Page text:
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Finding your place in the great story of God and His people. 

This year we are beginning a journey through the book of Acts. We will approach the long letter in ‘seasons’.

Outline (according to Patrick Schreiner):

SEASON 1 — 1-2:47

SEASON 2 — 3:1-8:3

SEASON 3 — 8:4-12:25 

SEASON 4 — 13:1-21:14

SEASON 5 — 21:15-28:31

Framework for discussions

After having a general catch up, there are two approaches you can take to Life Group discussions. 

  1. Passage-based questions
  2. Discovery Bible Study

1. Passage-based questions – these are questions that are designed to prompt people to explore the Book of Acts and how what we’re learning can be applied to our day-to-day lives. 

Please note: these conversations are not aimed at ‘getting the right answer’, but rather to get everyone talking. We want to explore faith together and encourage one another through meaningful discussions.  

2. Discovery Bible Study – see below for more information. 


General catch up questions

Since last time we met, what has God done that you are thankful for?

Over the last week what has caused you stress or pain?


Basic information: Luke wrote the Gospel of Luke and the Book of Acts.

  • Read Acts 1:1-11
  • Go back and look at the end of Luke’s gospel, after Jesus rose from the dead.
  • What events and situations does Luke tell us about?
  • How do these connect with the start of Acts?
  • In Acts 1:1, Luke makes the point that in the Gospel of Luke he wrote about “all that Jesus began to do and teach.” What does that phrase imply about the content of Acts?
  • How might it affect our perception of reality to think that Jesus continues to do and teach things in our world today? How does that work?
  • What has Jesus been doing in your life and teaching you recently?

Understanding Acts 1:8:

What is the significance of Jesus’ command in Acts 1:8 for the disciples and, by extension, for us today?
How does this verse set the stage for the mission and purpose of the early Church?

Reflecting on Personal Witnessing:

Share a personal experience where you felt empowered to be a witness for Christ. How did it impact you, and what did you learn from the experience?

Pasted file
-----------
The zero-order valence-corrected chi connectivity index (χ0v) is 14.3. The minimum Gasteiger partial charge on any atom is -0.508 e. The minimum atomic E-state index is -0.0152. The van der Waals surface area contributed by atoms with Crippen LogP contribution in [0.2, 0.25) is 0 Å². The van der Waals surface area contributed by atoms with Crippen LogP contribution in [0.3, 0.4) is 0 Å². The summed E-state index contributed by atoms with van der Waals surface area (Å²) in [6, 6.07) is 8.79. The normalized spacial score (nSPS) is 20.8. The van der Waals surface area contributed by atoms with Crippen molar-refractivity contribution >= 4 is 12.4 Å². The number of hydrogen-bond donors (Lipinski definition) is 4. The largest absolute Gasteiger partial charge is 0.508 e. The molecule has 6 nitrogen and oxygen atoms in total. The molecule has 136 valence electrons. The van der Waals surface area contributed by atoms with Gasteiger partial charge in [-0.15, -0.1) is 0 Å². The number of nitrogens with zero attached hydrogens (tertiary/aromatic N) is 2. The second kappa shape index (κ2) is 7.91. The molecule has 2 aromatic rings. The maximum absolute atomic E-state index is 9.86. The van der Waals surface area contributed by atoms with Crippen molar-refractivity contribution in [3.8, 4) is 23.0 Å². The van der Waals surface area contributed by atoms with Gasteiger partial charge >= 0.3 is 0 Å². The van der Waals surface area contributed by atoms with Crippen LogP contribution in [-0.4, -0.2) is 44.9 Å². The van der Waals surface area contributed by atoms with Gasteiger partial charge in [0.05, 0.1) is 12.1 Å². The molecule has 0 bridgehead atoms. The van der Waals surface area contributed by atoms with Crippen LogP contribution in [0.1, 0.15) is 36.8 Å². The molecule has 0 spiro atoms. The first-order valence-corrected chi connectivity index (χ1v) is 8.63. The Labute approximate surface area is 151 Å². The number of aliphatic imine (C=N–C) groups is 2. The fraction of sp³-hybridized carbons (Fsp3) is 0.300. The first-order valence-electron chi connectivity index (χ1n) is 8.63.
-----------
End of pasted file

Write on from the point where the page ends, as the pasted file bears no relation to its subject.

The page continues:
Consider moments when you hesitated to share your faith. What factors influenced your decision, and how can Acts 1:8 inspire a change in your approach? How can Acts 1:8 encourage you that it’s possible to overcome such barriers?

Applying Acts 1:8 in Daily Life:

How can you practically apply Acts 1:8 in your workplace, community, or social circles?

The Role of the Holy Spirit:

How does the presence of the Holy Spirit, as mentioned in Acts 1:8, impact the effectiveness of our witness?
Share instances where you’ve sensed the Holy Spirit guiding and empowering you to share the message of Christ. What lessons did you learn from those experiences?

Setting Personal Witnessing Goals:

Based on Acts 1:8, what goals can you set for yourself in terms of personal witnessing and sharing the message of Christ?
How can your Life Group support and help you to make this a regular characteristic of your life?

Here are some resources to help your group ‘join with’ the early church in Acts 1:14 to pray for God to move in His mission.

IMB Prayer Guide

These questions are based on the first part of Acts chapter 1.

These disciples were in and out of prayer times together for 9-10 days.

Imagine and describe how the disciples might have been feeling while they were waiting in the upper room, before Pentecost.

As a group, name some examples, from the Bible, of people needing to wait for God to act. 

  • In each of these occasions list a variety of things these people might have been tempted to do, rather than wait.


Go round the group and ask people if they’re willing to share one story of how they’ve needed to wait or tarry for God to act. 

What is significant about waiting for God?

Why is waiting for God sometimes the bravest thing someone can do?

How do you know when it is time to stop waiting?

Which fruit of the Spirit are especially necessary when it comes to waiting?